Book Review: The Great Divorce
Author: C. S. Lewis
Publisher: Harper One ISBN: 9780060652921
Every single time I read C. S. Lewis, I am captured by his timeless brilliance. I often wonder what it would have been like to have casual conversation with him. I really enjoy his wit and use of irony in his writing; I think they especially show through in works like The Screwtape Letters and this allegorical piece, The Great Divorce.
I thought the preface was a fitting introduction to the story, but even more, it was thought-provoking material for meditation in itself.
“You cannot take all luggage with you on all journeys; on one journey even your right hand and your right eye may be among the things you have to leave behind. We are not living in a world where all roads are radii of a circle and where all, if followed long enough, will therefore draw gradually nearer and finally meet at the centre: rather in a world where every road, after a few miles, forks into two, and each of those two into two again, and at each fork you must make a decision. Even on the biological level life is not like a river, but like a tree. It does not move towards unity but away from it and the creatures grow further apart as they increase in perfection. Good, as it ripens, becomes continually more different not only from evil but from other good.”— C.S. Lewis; from the preface of the Great Divorce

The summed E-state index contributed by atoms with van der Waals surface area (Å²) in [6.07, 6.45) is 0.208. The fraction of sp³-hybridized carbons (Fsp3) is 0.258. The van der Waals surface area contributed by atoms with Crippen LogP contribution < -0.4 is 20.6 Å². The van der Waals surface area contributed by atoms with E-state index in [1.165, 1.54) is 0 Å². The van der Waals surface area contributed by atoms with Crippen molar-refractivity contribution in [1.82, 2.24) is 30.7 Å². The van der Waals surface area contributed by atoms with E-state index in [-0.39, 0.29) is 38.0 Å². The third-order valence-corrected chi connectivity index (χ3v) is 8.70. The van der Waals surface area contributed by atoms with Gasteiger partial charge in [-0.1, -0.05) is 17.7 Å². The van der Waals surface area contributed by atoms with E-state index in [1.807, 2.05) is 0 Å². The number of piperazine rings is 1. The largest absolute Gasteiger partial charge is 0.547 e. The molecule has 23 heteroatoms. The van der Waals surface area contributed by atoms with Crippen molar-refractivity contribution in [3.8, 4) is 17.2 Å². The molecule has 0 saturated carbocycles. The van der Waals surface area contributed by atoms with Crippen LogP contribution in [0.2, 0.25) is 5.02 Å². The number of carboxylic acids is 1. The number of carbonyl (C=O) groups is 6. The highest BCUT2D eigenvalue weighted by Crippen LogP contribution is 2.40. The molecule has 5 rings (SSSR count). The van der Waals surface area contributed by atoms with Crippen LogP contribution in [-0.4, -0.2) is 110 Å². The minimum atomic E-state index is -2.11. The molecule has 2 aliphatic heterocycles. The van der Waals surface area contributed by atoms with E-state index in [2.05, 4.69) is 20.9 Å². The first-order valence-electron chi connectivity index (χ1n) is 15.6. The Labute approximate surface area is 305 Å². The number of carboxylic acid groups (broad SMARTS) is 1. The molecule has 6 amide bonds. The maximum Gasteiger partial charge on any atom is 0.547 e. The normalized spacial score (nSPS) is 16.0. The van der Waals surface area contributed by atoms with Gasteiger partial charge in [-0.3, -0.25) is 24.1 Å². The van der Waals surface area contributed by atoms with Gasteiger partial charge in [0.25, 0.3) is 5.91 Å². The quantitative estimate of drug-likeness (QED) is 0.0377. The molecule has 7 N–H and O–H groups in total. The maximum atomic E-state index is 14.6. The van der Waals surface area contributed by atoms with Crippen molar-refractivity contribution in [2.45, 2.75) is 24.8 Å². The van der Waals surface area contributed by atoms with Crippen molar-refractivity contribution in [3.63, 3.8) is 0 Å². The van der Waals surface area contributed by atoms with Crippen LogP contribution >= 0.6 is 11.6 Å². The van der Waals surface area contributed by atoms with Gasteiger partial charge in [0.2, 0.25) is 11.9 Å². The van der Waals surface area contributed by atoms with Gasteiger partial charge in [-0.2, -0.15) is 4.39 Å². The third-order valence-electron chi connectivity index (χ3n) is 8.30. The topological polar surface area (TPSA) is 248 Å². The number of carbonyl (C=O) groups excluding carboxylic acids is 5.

This story is full of profound imagery, invoking thought with every depiction, every twist, and every turn. Lewis states that his tale is not meant to be a theological treatise, he writes in his preface; “I beg readers to remember that this is a fantasy.” Still, there is much to ponder with regard to the Christian journey, fantasy or not.
The basics of the story follow a busload of people journeying from hell or purgatory to the foothills of heaven. The cast of characters is vast and portrays a broad-spectrum of human failings, selfishness, self-righteousness, and much more.
The plotline centers upon the opportunity that each of the persons from the bus has to release themselves from what keeps them in bondage to hell. Each person is confronted with their brokenness or their false identity and given the chance to surrender it for entry to heaven. Each of these encounters can serve as an adventure into our own self-examination. The details surrounding each of these encounters is the brilliance of Lewis; that is all I will say, so no more of the story is spoiled on my account.
I believe this, as most of Lewis’ works, should be on every Christian’s “must read” list. I think it is a great book for personal reading, but could be well served and enjoyed even more when read and discussed within a group.